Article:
Norman Angell’s book, published at the beginning of the 20th century, argued persuasively that new innovations in politics and markets of the period made war unthinkable. People stopped thinking about it. They stopped worrying. They stopped taking precautions. Never had people been more optimistic and more complacent than they were – right up until WWI began in August of 1914. Then, all the innovations that so delighted Angell – industrialization, technological improvements, nationalization – became the exact same innovations that made it the bloodiest and most expensive war in history.

Coincidentally, that was also when U.S. property prices reached their last epic high. In real terms, they went down in WWI and kept going down for 70 years or more. Only in the last 10 years have they gone back up – returning to their 1914 high only in 2005.

And now, a whole new round of innovations are supposed to make market crashes and depressions obsolete. Perhaps it is true. But we wouldn’t bet on it.

The credit bubble has now been expanding at an extraordinary rate for so long that people have begun to take it for granted. But residential property in the United States is taking a breather, maybe even going down a little. U.S. stocks are taking it easy – flat since the beginning of the year. Oil seems stable around $55. Gold is marking time at $640. Bond yields have been rising for the last two months. Where’s all the money going? Or is this great liquidity bubble finally beginning to lose air?

If not yet…when? We wish we knew. Mr. Trichet warns that investors should prepare for a ‘repricing’ of financial assets. We doubt he knows any more than we do…but we don’t doubt he is right.

*** Our buddy James Kunstler weighs in on last week’s state of the union:

“It was a speech that any county planning board chairman might have made, which is to say a lame defense of the status quo. Missing is the comprehension of a crisis that is gathering like a hurricane unseen from the shore but visible to anyone with rudimentary radar. This president will use every last corn kernel and every last wood chip to keep 260 million cars and trucks running. Better prepare to cut down on the Cheez Doodles, America. He wants to reduce gasoline usage by 20 percent over the next ten years.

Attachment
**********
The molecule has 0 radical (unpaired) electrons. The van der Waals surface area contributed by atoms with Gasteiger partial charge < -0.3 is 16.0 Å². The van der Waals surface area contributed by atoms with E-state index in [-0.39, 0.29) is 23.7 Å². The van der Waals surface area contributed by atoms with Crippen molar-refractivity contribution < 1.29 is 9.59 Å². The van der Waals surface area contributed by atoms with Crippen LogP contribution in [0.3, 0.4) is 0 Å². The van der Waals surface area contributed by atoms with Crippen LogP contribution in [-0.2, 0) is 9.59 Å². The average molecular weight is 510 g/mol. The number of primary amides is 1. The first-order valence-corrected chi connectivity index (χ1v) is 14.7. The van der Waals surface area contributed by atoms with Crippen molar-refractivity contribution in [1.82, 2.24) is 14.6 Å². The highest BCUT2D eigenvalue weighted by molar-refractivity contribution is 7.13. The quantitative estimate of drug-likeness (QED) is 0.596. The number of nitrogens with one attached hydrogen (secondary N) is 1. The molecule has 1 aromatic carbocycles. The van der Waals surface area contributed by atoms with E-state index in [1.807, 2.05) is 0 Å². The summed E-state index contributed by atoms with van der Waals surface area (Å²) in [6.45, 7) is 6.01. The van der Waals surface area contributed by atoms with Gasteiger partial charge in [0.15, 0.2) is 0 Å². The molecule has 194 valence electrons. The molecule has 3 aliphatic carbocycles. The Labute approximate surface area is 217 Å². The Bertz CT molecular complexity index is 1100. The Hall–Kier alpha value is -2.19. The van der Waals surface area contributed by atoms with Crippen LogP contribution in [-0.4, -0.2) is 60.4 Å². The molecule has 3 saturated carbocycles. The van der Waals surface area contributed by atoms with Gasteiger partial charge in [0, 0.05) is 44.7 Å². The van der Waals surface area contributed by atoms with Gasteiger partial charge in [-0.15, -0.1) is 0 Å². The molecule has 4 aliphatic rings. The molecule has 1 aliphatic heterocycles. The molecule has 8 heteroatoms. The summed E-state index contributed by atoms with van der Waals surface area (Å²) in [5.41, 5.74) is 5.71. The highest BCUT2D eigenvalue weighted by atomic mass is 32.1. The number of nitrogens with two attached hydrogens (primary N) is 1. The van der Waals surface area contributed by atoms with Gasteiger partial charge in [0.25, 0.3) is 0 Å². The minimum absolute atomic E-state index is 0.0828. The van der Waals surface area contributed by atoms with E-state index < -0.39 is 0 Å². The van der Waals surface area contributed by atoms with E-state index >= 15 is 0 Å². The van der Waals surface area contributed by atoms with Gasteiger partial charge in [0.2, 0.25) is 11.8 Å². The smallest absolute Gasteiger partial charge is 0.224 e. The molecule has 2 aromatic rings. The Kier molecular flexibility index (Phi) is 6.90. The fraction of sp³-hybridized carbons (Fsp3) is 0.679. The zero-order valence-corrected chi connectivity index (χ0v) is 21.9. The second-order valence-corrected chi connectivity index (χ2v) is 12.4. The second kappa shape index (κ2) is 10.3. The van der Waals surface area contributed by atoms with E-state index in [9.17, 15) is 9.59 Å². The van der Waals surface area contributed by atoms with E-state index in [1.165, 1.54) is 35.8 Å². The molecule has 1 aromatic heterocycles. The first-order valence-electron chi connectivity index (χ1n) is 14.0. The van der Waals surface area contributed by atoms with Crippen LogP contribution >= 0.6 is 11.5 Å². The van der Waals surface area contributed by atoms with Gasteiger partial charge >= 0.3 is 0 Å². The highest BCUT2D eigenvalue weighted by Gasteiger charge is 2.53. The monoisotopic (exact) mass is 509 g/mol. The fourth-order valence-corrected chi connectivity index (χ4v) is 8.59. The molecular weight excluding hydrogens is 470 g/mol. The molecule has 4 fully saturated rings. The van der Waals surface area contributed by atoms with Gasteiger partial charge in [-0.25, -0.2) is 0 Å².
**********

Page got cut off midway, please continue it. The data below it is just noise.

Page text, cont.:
“Guess what: circumstances will probably do that for us involuntarily, because the sheer amount of petroleum available to the United States is certain to decline substantially by then, whether we like it or not. Real leadership would recognize this and propose making other arrangements, like getting the trains running again or ending incentives for suburban sprawl. A big tax deduction on health insurance would work for me, but what about the millions struggling to get by on Wal-Mart global-labor-arbitrage wages with no health insurance benefits? They’re just f#%*@*.”

*** “Number of vacant homes for sale surges 34%,” says a headline.

“We gave up,” reports a friend from Florida. “We had our house on the market. We tried to sell it ourselves. Then, we put it with a realtor. But there were nearly a dozen other places for sale on the same block. Almost all of them were empty. We just figured that this was not the time to sell. So we put our house up for rent. It’s not ideal, because now we have to manage rental property, which we don’t want to do. But it’s better than losing money. Of course, right now…it’s still empty. We haven’t found a renter yet.”

Many homeowners have already lost money; they just don’t know or don’t want to admit it. They presume that by taking a property off the market, they are avoiding a loss.

‘Cut your losses,’ is an old-time rule in the stock market. You thought a stock would go up…and it didn’t. This tells you that you’re wrong. You should realize that you don’t know what you’re doing; sell the position, and ‘let your winnings run.’

But the idea of ever-rising house prices is so deeply rooted that people cannot believe they’ve made a mistake. They cannot believe that their theory is wrong. They cannot believe that there is something going on which they just don’t understand. Instead, they merely assume that their timing was off.

“I was a little late,” they say.

And they think that if they hold onto the position, the time will come when it will be a good investment again.

Yet, if it is true that housing follows very long patterns – with a cycle as long as 120 years – they might wait a long, long time before they get their money back.